At Cal Poly Pomona, biology professor Ansel (Yuanxiang) Zhao and her students employ stem cells to examine the counterbalancing molecular mechanics of fat development and fat breakdown.
Watch out for side effects
In a four-year, $422,000 study funded by National Institutes of Health, they are investigating how 14 different drugs (already known to cause weight gain as a side effect) may inhibit or prevent the breakdown of fat. (Here are the NIH abstract and a report from Cal Poly Pomona.)
According to Zhao, “Many common drugs prescribed to millions of people each year have been clinically linked to significant weight gain as a result of undesired side effect (referred to as obesogenic effect), but the underlying pharmacological mechanisms are poorly understood.
“Medication-induced obesity,” she continues, “could lead to other health risks, including diabetes and cardiovascular diseases, as well as a risk of adverse effect from discontinuing the medication. The lack of understanding of how different medications can cause weight gain makes it difficult to prevent or counteract this side effect.”
What role does BPA play?
In another stem-cell study , supported by the CSU Program for Education and Research in Biotechnology, Zhao and her team are looking to explore how bisphenol (BPA) — a chemical widely used in dental procedures, food storage and plastics — may affect fat production.
According to Zhao, recent animal cell studies suggest that exposure to BPA may contribute to obesity by increasing both the number of fat cells formed and their size. Her team hopes ultimately to measure BPA’s effects on stem cell differentiation and gain a clearer understanding of the potential health threat BPA may pose at common exposure levels.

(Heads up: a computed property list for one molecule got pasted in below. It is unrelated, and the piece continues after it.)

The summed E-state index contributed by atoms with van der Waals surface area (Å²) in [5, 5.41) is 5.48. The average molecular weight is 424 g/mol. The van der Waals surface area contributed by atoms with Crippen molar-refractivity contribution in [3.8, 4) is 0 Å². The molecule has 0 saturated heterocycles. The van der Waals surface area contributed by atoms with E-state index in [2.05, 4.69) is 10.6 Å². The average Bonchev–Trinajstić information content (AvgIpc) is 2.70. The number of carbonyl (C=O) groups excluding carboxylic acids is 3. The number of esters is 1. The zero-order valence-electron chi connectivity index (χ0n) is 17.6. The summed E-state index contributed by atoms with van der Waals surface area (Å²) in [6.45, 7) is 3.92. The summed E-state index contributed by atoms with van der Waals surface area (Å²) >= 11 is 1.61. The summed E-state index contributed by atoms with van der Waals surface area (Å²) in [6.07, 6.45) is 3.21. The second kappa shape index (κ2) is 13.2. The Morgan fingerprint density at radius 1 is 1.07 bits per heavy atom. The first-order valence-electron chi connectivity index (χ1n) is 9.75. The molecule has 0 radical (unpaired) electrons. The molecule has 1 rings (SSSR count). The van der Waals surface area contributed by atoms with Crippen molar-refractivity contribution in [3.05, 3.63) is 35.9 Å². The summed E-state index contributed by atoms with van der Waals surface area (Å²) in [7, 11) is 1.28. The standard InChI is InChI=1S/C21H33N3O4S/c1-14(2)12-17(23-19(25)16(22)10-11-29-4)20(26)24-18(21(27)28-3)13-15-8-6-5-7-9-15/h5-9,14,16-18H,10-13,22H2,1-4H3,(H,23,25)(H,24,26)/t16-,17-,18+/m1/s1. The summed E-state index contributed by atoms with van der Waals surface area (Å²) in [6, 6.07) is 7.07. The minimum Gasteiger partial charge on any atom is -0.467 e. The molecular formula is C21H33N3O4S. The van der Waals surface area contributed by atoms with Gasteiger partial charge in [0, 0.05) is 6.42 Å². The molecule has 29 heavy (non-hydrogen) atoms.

Maybe resveratrol can help
A student-research project presented at CSUPERB’s 2010 Biotechnology Symposium examined how Resveratrol, a natural inflammation-suppressant found in plants, affects fat production in humans – again using human stem cells as an in vitro model.
“Our results,” the students reported, “suggest that Resveratrol could be a beneficial non-dietary supplement for treating human conditions, including obesity and osteoporosis; however, cautions need to be taken on the recommended daily dosage of synthetic Resveratrol in order to achieve a balanced outcome.”
According to Zhao, the Resveratrol project continues. “We are getting a better understanding on the effect of Resveratrol on human stem-cell development with each new experiment,” she said.
— Sean Kearns
More on obesity from Science & the CSU:
- Tackling obesity in STRIDE, and other steps – ‘A Closer Look
- Coming at obesity from many angles: Outreach, research at 10 CSU campuses
- DXA scans gauge fat, bone, lean mass
- Related CSU centers and government resources